Diseasing of America*: We Are Addicted to Disease Therapy

The transfer of mental health from the family and community to the medical system is regarded as a modern miracle. It is an unmitigated disaster.

Stanton Peele, Ph.D.

The Life Process Program**

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In the proceedings of a 1988 conference in which he and I both participated, former sociologist now WHO epidemiologist Robin Room wrote:

In comparing Scotland and the United States, on the one hand, with developing countries like Mexico and Zambia, on the other hand, in the World Health Organization Community Response Study, we were struck with how much more responsibility Mexicans and Zambians gave to family and friends in dealing with alcohol problems, and how ready Americans and Scots were to cede responsibility for these human problems to official agencies or to professionals. . . . Studying the period since 1950 in seven industrialized countries (including California), a period in which alcohol consumption grew, we were struck by the concomitant growth of treatment provision in all these countries. The provision of treatment, we felt, became a societal alibi for the dismantling of long-standing structures of control of drinking behavior, both formal and informal. (my emphasis)

Room has himself abandoned such a community orientation in favor of the international public health movement to label any drinking at all as inherently dangerous. (I know Room and have drunk with him in four countries on three continents, including under the auspices of the Swedish national alcohol monopoly where he worked for a time.)

And what have been the results of this movement for drug use problems, on the one hand, and mental illness on the other, from community and family care to the medical system?

In the United States, which has led and continues to lead this international medicalization process, writing in the 2019 World Happiness Report, Columbia University economist Jeffrey Sachs describes the results of WHO’s Global Burden of Disease study of 196 nations. In this study, the US loses second most life years due to disability and death (DALYs) from drugs:

The US lost 1,703 DALYs per 100K population from all forms of drug use, the second-highest rate of drug-use disease burden in the world. The US rate compares with 340.5 DALYs per 100K in Europe, one-fifth of the US rate.

Among all 196 countries, the US ranks 2nd overall in DALYs lost to all drug use disorders; 1st in DALYs from cocaine use; 3rd in DALYs from opioid addiction; and 2nd in DALYs from amphetamine use.

As for mental health:

These very heavy burdens of substance disorders are matched by the high US rankings on other mental disorders. The US ranks 5th in the world in DALYs from anxiety disorders and 11th in the world from depressive disorders. Across all mental disorders, the US ranks 4th in the world.

The World Health Organization itself—recognizing the disaster that the designation and treatment of mental health issues as medical, rather than community, issues—declared in its 2022 worldwide mental health report:

There is a great need to transform mental health care to make it community-based. . . .

The global shift towards care in the community has been very slow and truly multisectoral initiatives remain few and far between. The truth is that two decades after the landmark 2001 [WHO mental health] report, and nearly a decade after the world committed to the action plan, the countries and communities that have seen real innovation and advances remain islands of good practice in a sea of need and neglect.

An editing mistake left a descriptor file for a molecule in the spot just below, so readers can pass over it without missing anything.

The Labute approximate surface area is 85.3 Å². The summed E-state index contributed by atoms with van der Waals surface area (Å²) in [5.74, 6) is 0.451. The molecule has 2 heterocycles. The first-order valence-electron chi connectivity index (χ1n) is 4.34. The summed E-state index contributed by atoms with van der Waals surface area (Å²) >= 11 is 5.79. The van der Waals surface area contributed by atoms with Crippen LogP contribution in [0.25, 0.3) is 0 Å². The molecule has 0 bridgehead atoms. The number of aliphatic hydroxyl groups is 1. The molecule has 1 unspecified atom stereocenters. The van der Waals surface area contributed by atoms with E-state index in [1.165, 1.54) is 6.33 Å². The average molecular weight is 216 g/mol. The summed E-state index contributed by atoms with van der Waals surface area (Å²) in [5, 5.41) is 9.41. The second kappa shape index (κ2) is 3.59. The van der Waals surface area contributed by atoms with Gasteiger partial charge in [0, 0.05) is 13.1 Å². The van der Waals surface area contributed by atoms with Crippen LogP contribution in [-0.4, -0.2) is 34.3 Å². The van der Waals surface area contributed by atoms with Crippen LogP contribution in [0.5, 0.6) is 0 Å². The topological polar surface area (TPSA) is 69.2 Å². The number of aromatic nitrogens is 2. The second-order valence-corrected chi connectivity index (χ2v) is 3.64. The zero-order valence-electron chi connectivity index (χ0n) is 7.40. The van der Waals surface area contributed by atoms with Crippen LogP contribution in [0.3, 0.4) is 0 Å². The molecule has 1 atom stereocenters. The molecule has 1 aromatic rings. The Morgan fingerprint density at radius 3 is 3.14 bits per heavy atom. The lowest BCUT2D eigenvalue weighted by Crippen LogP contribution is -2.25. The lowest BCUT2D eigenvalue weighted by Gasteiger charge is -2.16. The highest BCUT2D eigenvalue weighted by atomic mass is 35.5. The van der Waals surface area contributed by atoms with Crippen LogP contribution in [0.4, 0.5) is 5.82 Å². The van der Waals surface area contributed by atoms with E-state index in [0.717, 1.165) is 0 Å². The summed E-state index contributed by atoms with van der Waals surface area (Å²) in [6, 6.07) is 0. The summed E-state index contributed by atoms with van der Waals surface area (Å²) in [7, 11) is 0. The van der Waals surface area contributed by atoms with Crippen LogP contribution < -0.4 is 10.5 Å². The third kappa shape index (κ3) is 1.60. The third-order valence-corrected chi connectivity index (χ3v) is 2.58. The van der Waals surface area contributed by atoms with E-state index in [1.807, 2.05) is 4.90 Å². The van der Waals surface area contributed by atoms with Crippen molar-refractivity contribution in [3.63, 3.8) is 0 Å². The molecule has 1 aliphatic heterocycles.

Interestingly, former director of the US National Institute of Mental Health director, Thomas Insel, a neuroscientist and psychiatrist who has spearheaded this movement, now regrets it, and wishes that we would reverse it.  He does so based on results like these reported in Scientific American:

The most discouraging assessment came in 2013 from an in-depth analysis by the U.S. Burden of Disease Collaborators. Hundreds of investigators gathered data on 291 diseases and injuries between 1990 and 2010. Combining premature death and disability to calculate the burden of each disease, they found that the toll of mental disorders [and drugs] had grown in the past two decades, even as other serious conditions became more manageable. 

Shouldn’t we abandon this sinking ship?

That’s not going to happen. Rather the reverse process accelerates as the benefits of regarding mental illness and addiction as medical diseases are touted by mental health advocates in incessant public health announcements and as this concept is taught American children from grade school on.

And what has been the result for America’s youth? According to the CDC in 2023, things are worse than ever:

The rates of sadness are the highest reported in a decade, reflecting a long-brewing national tragedy only made worse by the isolation and stress of the pandemic.

“I think there’s really no question what this data is telling us,” said Dr. Kathleen Ethier, head of the C.D.C.’s adolescent and school health program. “Young people are telling us that they are in crisis.”

The answer? Investing even more in treatment for mental illness at earlier ages.

Who could question that?

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*Stanton published Diseasing of America in 1989. His recent memoir is titled A Scientific Life on the Edge: My Lonely Quest to Change How We See Addiction.

**The Life Process Program views addiction not as a disease or result of trauma but as an outgrowth of people’s normal life experiences.

Stanton’s memoir is  A Scientific Life on the Edge: My lonely quest to change how we see addiction

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